The Great Leonardo…I mean, Gatsby.

This review is for people who have read the book and either don’t mind knowing what the movie has done, or have seen the movie.  Okay? Okay.

My sister and I went to see The Great Gatsby last Saturday.  I am an English major, and have read the book twice.  She isn’t much of a reader (although she’s been reading more lately; yay!) and hasn’t read it yet.  We both really enjoyed the movie.  I know there are a lot of people who just thought it was all right, or even completely hated, but I am not one of those people.

And so, here are ten things I loved about this movie:

(So I guess it’s not actually a review.  It’s a list.)

  1. My absolute favorite thing about the movie is how it de-romanticizes Gatsby’s love for Daisy. One of the professional reviewers said that Gatsby and Daisy don’t seem like star-crossed lovers, but like a man with an unhealthy obsession with a “bauble of a woman” (or something like that).  And that’s the point.  It is not a love story. The scene in New York where Gatsby flips out on Tom is an example.  Even before, we see Daisy sitting there, looking a bit lost, while the men argue over who she actually loves.  And then he loses his temper.  That particular act is not in the book, but it does help to emphasize that, either path she chooses, neither is going to grant her freedom.
  2. Okay, this I didn’t necessarily love, but I did like a lot and I think I got it: the modern music.  That was the only thing I was really skeptical about when I started, but I thought it really worked, and here’s why: I didn’t see this as a period piece.  If the music had actually been from the 20s, perhaps it would have been, but having modern music helps to sell the thought that this illusion, this breakdown of the American dream, could happen at any time.
  3. The opening scene that has Nick in the sanitarium, making that the frame for the rest of the movie.  It was different, and it made a lot of sense.  (These aren’t all going to be a whole paragraph long, apparently.)
  4. That being said, the ending where Nick writes “The Great” before Gatsby on the front of his manuscript.  Did it kind of remind me of the introduction to My Antonia? Yes.  But does that matter?  I don’t really think so.  And I liked that he owned the story, showing that it is all colored by his own bias.
  5. And even though we already knew who Leo was playing, I loved the reveal of Gatsby. How we knew it was him because of the ring, but we don’t see him until Nick actually sees him for the first time.  Because, as you saw before, it’s Nick’s story of Gatsby.  So the moment he sees him is a big deal.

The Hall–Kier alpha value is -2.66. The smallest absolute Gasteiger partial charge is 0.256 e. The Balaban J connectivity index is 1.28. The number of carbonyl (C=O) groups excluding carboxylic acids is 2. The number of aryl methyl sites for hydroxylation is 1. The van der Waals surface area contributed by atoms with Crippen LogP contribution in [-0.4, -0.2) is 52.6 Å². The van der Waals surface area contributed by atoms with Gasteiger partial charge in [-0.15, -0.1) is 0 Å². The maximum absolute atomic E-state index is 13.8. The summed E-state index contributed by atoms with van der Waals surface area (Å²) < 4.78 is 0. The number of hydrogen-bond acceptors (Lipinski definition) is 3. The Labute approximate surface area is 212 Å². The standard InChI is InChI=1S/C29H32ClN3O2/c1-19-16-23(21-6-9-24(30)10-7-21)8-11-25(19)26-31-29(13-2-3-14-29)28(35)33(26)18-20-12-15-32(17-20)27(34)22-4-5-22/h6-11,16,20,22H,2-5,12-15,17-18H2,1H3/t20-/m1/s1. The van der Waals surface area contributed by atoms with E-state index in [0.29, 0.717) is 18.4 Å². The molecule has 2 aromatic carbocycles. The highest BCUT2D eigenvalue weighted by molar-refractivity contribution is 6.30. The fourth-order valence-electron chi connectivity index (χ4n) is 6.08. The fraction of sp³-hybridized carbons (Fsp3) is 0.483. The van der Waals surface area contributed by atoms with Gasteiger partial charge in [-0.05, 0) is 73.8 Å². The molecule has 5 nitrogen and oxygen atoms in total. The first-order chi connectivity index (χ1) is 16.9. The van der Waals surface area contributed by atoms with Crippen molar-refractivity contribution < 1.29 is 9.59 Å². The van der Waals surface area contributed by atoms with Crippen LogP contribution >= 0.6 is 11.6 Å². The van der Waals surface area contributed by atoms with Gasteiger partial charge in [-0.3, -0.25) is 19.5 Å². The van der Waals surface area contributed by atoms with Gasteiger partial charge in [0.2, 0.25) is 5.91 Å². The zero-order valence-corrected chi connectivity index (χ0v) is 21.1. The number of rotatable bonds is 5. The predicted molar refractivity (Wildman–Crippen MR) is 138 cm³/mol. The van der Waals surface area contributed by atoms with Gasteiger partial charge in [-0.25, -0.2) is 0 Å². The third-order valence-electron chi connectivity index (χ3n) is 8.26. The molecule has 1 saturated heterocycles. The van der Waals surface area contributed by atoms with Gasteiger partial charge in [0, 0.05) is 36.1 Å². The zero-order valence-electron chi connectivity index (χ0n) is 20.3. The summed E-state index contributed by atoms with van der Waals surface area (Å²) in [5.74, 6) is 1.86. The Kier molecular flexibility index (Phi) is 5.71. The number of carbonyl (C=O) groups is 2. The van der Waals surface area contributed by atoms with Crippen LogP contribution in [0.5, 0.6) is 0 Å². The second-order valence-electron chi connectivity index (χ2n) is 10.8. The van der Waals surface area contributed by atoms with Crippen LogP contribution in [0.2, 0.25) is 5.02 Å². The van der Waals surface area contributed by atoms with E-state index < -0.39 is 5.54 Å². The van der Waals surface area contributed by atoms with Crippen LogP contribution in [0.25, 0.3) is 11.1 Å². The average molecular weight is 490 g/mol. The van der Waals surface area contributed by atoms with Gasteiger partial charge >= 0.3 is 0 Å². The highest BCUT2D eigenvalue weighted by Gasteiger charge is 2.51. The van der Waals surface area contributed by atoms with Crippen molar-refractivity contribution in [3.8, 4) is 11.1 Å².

6. On the other hand, I loved the misdirection that Gatsby was driving the car.  That’s how we see it in the book, but I think, in another movie, we actually saw the moment right before it hit Myrtle, so we could see who was driving.  But since it was really Nick’s view of Gatsby we saw the whole time, I like that it showed it as though Gatsby as driving.
  7. The first scene in the Buchanan home, how Daisy acknowledged Tom’s indiscretion. “I don’t care what you do outside this house…”  Correct me if I’m wrong, but we didn’t hear her say this in the book.  It sets up the “family dynamic” of the time, or at least, of the Buchanan home.
  8. I’m no cinematic expert, but I did really love the visuals. I thought they were beautiful for one thing, but I also thought they focused on the right things for the story.  I’d have to see it again to give a better analysis…if I even could give a better analysis.  But there you go.
  9. The actors! I love Leonardo in general, and the way I saw it, he perfectly embodied Gatsby.  Carey Mulligan was beautiful and seemed felt, to me, like a perfect Daisy to show the ways in which she is sympathetic as a victim and the ways she makes her own poor choices.  I hate Tom’s character, and I knew that going in, but his actor made me believe it all over again, and the guy who played Wilson made me really believe he could perform the actions at the end of the story.
  10. And, finally, the first and last spoken lines.  After he said the line about beating back against the current, I just  mumbled, over and over, “please be over,” because I really wanted that to be the last spoken line, and it was, and just…sigh.  SO lovely.  What better way to credit the book?

There you go.  My top ten things I loved from this movie.  After only one viewing mind you, but I am hoping to see it again, maybe in 3D this time.

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